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Organic II Test I

Test I

Ether's Formula R-O-R' R is Alkyl or Aryl
Structure of Ether Can be thought as an analogue of water
Uses Unreactive, Strongly Polar (lone pairs on O), Solvents for Organic Reactions
Ethers form complexes with molecules that have vacant orbitals enabling unstable molecules to be used as reagents. Example: Hydroboration uses BH3THF
Crown Ethers Macrocyclic Ethers, which help to solvate metal cations and allow inorganic salts to dissolve in organic solvents. 18-Crown 6 for Potassium
Nomenclature of Ethers Common names of ethersadd the suffix ether afternaming the groups on either side of the oxygen. Iupac names ethers by taking the more complex alkyl group as the root name and naming the remaining part as an alkoxy group.
Cyclic Ethers Naming a heterocyclic compound depends on the ring size and number of oxygens
Epoxides Three membered rings named using the term epoxy as a substituent. Cis refers to the substituents, not the expoxide which must be cis/syn. Epoxides have considerable ring strain.
Oxetans Four membered rings with one oxygen. Have ring strain but less than epoxides.
Furans Five membered rings with one oxygen and two double bonds. Furan is an aromatic molecule.
Pyrans These are six membered rings with one oxygen and two double bonds
Dioxanes Six membered rings with two oxygens
Williams Synthesis .
Alkoxymercuration - Demercuration .
Bimolecular Dehydration of Alcohols .
Reaction of Ethers Typically ethers are stable and chemically inert, although they can undergo two types of reactions (cleavage, oxidation)
Cleavage Ethers are cleaved by H-Br and H-I generating the corresponding alkyl halids
Ethers are bases, but in acidic conditions. Acidic conditions leads to protonation of the ether oxygen, which can then undergo substitution reactions. The alcohol produced reacts to generate a second molecule of alkyl halide.
Phenyl ethers Slightly different, and cleave to give alkyl halides and phenols. Reaction stops at the phenol stage since the sp2 carbon of the C-OH bond does not allow the required Sn1 or Sn2 reactions to generate the second molecule of aryl halide
Oxidation of Ethers Ethers may also auto-oxidize if left in the presence of oxygen for extended periods of time. (Dangerous) The peroxides and hydroperoxides are unstable and explosive.
Epoxide Reactions Unlike straight chain ethers epoxides are very reactive (ring strain), and are useful intermediates because of their versatility.
Synthesis of an Epoxide Recall the alkene and Peroxyacid --> epoxide and carboxylic acid. MCPBA is one of the most common epoxidising reagents. Epoxidation better for electron rich double bond
Synthesis of Epoxide from Halohydrins When halohydrins are treated with base, an intramolecular cyclisation occurs, and epoxides are formed.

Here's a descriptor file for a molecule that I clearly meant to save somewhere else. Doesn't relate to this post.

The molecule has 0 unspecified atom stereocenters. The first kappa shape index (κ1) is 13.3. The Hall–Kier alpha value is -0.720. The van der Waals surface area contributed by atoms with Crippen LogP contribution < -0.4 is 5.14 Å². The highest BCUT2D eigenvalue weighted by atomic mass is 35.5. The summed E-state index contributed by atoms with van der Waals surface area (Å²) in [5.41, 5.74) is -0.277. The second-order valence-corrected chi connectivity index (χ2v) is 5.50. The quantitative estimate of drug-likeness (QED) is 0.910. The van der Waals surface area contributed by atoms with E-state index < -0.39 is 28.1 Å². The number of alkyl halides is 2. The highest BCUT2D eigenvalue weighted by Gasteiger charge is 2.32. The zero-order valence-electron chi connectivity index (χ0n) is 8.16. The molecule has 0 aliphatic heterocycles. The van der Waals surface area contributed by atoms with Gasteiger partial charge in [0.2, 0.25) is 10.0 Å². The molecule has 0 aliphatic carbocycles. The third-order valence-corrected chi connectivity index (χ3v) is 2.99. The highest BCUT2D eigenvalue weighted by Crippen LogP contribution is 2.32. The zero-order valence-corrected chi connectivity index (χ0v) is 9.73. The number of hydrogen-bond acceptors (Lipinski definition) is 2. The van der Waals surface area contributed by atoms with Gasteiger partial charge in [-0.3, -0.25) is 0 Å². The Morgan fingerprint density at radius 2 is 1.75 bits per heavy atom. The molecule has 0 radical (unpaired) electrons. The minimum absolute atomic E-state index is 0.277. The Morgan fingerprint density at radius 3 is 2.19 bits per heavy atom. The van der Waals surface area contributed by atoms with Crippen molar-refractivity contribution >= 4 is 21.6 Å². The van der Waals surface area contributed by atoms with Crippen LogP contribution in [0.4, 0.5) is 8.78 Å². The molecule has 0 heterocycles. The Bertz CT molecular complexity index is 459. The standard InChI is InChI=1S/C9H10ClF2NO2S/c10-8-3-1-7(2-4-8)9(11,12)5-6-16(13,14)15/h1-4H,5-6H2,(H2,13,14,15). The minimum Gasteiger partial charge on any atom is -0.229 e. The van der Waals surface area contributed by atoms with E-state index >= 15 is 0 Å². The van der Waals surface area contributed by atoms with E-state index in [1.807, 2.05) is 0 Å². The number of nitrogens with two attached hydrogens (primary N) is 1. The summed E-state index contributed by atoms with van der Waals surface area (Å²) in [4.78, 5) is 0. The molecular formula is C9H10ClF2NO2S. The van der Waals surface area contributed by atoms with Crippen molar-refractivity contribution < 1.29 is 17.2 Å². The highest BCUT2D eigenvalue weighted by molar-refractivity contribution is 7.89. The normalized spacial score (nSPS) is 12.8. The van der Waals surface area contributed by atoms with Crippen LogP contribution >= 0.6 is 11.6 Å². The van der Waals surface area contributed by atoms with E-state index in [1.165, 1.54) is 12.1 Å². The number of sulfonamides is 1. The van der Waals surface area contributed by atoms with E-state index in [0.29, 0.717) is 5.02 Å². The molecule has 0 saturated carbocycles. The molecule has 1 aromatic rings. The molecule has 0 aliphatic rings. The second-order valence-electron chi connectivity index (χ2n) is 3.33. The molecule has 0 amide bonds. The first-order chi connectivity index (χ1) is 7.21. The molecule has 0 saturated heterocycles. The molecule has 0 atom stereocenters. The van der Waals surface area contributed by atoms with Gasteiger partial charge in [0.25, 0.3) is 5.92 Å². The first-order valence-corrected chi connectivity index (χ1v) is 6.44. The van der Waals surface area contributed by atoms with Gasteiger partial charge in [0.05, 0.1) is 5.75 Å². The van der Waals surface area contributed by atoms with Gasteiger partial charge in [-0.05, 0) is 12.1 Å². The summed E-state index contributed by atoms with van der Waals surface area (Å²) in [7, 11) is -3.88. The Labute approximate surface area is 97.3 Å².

Halohydrin formation produced from alkenes by reaction with halogens in presence of water
Acid Catalyzed Ring Opening Epoxides react to release their consideral (25 kcal/mol) strain energy. Recall that the acidic hydrolysis of epoxides gives anti diols.
Acid Catalyzed Ring Opening Continued Overall Transformation alkene to anti 1,2-diol can be achieved in one step by reaction with aqueous peroxyacids.
Epoxide opening with alcohol and acidic catalyst Epoxides can be ring opened by alcohols with acidic catalysis to generate alkoxy alcohols with anti Steriochemistry
Hydrohalic Acids Epoxides react with H-X to produce halohydrins, which react further with H-X to generate 1,2 dihalides. (It is easier, however, to just add X2 to an alkene.
Base Catalyzed Ring Opening Normal ethers do not undergo nucleophilic substitution or eliminations because the alkoxide anion. That is why acid catalysis is required.
Epoxide Base Catalyzed Ring Opening Epoxides are different. The release of strain when an epoxide is opened more than compensates for the poor leaving group ability and so epoxides with open under nucleophilic conditions. Epoxide has lower Ea than corresponding straight chain ether.
Reaction of Hydroxide (or alkoxide) With a symmetric epoxide generates anti diols identical to those produced under acidic conditions.
Orientation of Ring opening epoxides Unsymmetrical Epoxides give products with Different regiochemistry with basic opening compared to acidic opening.
Basic Conditioned orientation of ring opening of epoxides Under basic conditions that alkoxides simply attacks the least sterically hindered carbon in an Sn2 displacement
Acidic Conditioned orientation of Ring opening of epoxides Under Acidic conditions, the alcohol seems to attack the more hindered carbon, but it is more complicated. The protonated epoxide has resonance. Structure II is major contributor. Nucleophile attacks the carbon with greatest positive partial charge.
Organometallic Reagents Grignard and organolithium reagents also attack epoxides at the least hindered carbon to generate alcohols (after acidic workup)
Created by: 540599337